I like to believe I would eagerly jump in front of a bullet for my wife, my family or even a dear friend. And I think it’s safe to say you would, too. Why? Because such a noble sacrifice is an incredible display of love.
But you know what’s far harder than such a grand gesture as that? Serving that same person each and every day through seemingly small gestures.
On paper it’s quite simple: humility is easy to practice in the hype of life, but far harder to live out in the humdrum of life.
So how do we live out such humility? It boils down to two words: daily and deliberately. It's in moments of mediocrity that a reality begins to reveal itself: transformative humility is comprised of little acts of service over a long period of time.
And who better illustrates such humility than Jesus?
“As soon as Simon Peter heard him say, “It is the Lord,” he wrapped his outer garment around him (for he had taken it off) and jumped into the water. The other disciples followed in the boat, towing the net full of fish, for they were not far from shore, about a hundred yards. When they landed, they saw a fire of burning coals there with fish on it, and some bread.” [John 21:7-9]
I love how casually snuck in that last sentence is, “…they saw a fire of burning coals there with fish on it, and some bread.”
This is the third time Jesus appeared to his disciples after his resurrection. And what does he do? He humbly cooks them breakfast. It’s so simple and so small, but oh so powerful. Here is the King of kings taking the time and energy to serve others in selfless love in a seemingly insignificant way. That’s a beautiful display of humility.
Caleb Faires sums it up like this: “places of prominence are never for us. We are raised only that we may bow and serve. And service is seldom made of grand and recognizable gestures.”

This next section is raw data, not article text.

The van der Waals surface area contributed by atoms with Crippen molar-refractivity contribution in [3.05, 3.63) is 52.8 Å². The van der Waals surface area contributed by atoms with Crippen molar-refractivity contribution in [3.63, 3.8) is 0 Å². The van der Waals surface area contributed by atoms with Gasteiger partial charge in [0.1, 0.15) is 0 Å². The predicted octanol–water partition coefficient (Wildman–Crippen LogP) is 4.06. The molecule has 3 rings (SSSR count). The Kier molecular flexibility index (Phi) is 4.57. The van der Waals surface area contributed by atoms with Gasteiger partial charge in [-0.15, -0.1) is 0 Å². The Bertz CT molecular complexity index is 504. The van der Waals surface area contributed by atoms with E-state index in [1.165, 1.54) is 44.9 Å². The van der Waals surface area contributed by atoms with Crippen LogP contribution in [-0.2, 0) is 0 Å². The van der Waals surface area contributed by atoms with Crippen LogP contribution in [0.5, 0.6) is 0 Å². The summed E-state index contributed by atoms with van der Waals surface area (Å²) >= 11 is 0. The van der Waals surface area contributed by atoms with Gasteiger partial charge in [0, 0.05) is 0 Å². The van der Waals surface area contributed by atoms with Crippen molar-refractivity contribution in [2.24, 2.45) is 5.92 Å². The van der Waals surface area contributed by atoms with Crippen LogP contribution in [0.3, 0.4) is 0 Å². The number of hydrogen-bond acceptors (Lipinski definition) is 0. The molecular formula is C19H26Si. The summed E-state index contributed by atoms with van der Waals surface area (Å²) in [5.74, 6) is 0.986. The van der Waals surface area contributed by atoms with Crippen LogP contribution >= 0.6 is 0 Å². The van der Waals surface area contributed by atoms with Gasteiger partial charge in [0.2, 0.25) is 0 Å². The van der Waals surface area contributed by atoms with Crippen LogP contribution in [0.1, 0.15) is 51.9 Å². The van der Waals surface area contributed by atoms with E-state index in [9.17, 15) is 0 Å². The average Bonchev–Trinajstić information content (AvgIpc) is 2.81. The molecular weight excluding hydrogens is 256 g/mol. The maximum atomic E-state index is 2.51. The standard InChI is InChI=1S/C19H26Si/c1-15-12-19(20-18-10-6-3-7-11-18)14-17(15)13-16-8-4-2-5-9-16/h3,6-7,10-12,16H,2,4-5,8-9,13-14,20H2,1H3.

As much as we’d like, we can’t Rocky montage our way to humility. We have to be deliberate with each moment, each action and each day. No silver bullet, no shortcut and no awe-inspiring highlight reel with killer music.
However, let me encourage you with this: the long game is the hard game. Wait, what? I know, on the surface that feels like an oxymoron and the furthest thing away from encouragement, but here’s the truth: the hard game always ends in reward. When you walk in small, obedient steps of humility day in and day out, you receive a front row seat to watch God bless your sacrifice of selfless service.
Such a walk is a lifelong marathon. That means years of steadfast perseverance, seasons of rare recognition and nights of unbearable frustration. I don’t say that to discourage you, I say that to ready you. You have the destination in sight, you know the road map before you and understand the roadblocks ahead of you. So run with purpose.
All this to say: please, don’t lose hope when you feel like you’re stuck doing trivial, unrecognized tasks: packing lunches, tackling routine chores, continually reaching out to a distant friend, because selfless service, however small, is always significant.
- Jared Iler // Creative Director at Humbled Daily, Wyoming native and lover of any workout that includes squats and muscle-ups!